A fast and funny ‘Cinderella’ at Seattle Opera | Review
There’s never a dull moment in Seattle Opera’s “Cinderella,” writes reviewer Melinda Bargreen, even down to the rats. The opera runs through Jan. 26, 2013, at McCaw Hall.
Special to The Seattle Times
Seattle Opera: ‘Cinderella’
By Gioachino Rossini.
Through Jan. 26, McCaw Hall, 321 Mercer St., Seattle; $25 — $215 (206-389-7676 or www.seattleopera.org).
Imaginative, fast-paced, irresistibly funny: Seattle Opera’s production of “Cinderella” (“La Cenerentola”) unites rambunctious comedy and spectacular singing in a show that will entrance the whole family. This remarkable staging features characterizations so distinctively drawn — and so expertly sung — that you almost don’t want to laugh, because you might miss some spectacular coloratura riffs from the cast.
And then, there’s the rats: six of them, cleverly costumed humans so whimsically adorable and brilliantly choreographed (by Xevi Dorca) that they rivet the eye while serving as a sort of mute Greek chorus, observing and contributing to the action. The rats move furniture, dispose themselves attentively about the set, and even whip out hankies to dab their endearing little noses at a particularly touching moment in the finale.
There’s literally never a dull moment in this production, ingeniously designed by Joan Guillén and cleverly staged by Joan Font. Every detail of the constant action underlines the character development and relates directly to the music and the libretto. This “Cenerentola” is co-produced by the Houston Grand Opera, the Welsh National Opera, Barcelona’s Gran Teatre del Liceu and Grand Théatre de Genève, and it’s a production that deserves substantial international exposure.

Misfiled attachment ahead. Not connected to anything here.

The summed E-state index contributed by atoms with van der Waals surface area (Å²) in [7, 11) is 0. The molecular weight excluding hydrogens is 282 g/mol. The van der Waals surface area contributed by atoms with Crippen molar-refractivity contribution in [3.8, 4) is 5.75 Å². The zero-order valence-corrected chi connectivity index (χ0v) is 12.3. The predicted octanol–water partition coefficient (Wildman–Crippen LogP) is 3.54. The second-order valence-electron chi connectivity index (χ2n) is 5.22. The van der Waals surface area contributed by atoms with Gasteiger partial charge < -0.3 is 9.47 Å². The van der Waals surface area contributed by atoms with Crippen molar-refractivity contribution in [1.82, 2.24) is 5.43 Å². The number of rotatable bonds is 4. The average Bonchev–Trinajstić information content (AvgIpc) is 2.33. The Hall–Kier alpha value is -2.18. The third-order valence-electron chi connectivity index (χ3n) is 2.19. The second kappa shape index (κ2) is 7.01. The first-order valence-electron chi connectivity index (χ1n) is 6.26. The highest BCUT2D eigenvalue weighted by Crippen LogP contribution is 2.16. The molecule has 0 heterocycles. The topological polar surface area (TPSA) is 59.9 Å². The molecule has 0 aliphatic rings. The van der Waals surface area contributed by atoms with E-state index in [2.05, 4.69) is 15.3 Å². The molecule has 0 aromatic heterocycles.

All the roles are sung and acted with a wealth of vocal and dramatic detail, in fully realized and hysterically funny portrayals that are attentively accompanied by conductor Giacomo Sagripanti (in his U.S. debut). The lyrical orchestral sound is enhanced by a period-replica fortepiano (with Sagripanti playing) that’s just the right texture for this work.
The Italian mezzo-soprano Daniela Pini, making her U.S. debut in the title role, is astonishingly good: her voice is rich, full, and remarkably agile and accurate throughout the role’s considerable range. Her appealing stage presence and affecting acting add to the impressive vocal goods.
Fortunately, this Cinderella gets an appropriately excellent Prince: tenor René Barbera, whose high Cs and Ds are as viscerally exciting as his bravura coloratura technique, and who also can caress a vocal line with smooth, easy intimacy.
The two wicked stepsisters, both Seattle Opera Young Artists, certainly are great arguments for the worth of that program. Dana Pundt (Clorinda) and Sarah Larsen (Tisbe) are witty actresses and compelling singers; they play off each other with considerable comic finesse.
The men in the cast all seem to be having a terrific time, from Patrick Carfizzi’s spectacularly comic Don Magnifico to Brett Polegato’s suavely funny Dandini. Arthur Woodley brings both warmth and gravity to his “fairy godfather” role of Alidoro. The men of the Seattle Opera chorus, choreographed to the hilt, sing and cavort with evident enjoyment.
And hooray for Guillén’s costumes: He has the mean stepsisters decked out in wigs that appear to have been lifted from “The Simpsons,” and presents Don Magnifico in a pointy-hat pajama outfit that might be described as Pagliacci meets the Ku Klux Klan. (The outfit was slightly modified on Sunday, when Valerian Ruminsky took on the role with generally favorable results.) There were a few hiccups in the Sunday show, but Karin Mushegain — an excellent singing actress — sailed through the title role with an assured performance of her florid arias.
Tenor Edgardo Rocha, who was to sing Sunday, was indisposed, and Barbera returned in his stead, with a performance that was if anything even more assured and energetic than on the night before. What stamina!
Melinda Bargreen also reviews concerts for 98.1 Classical KING FM. She can be reached at email@example.com.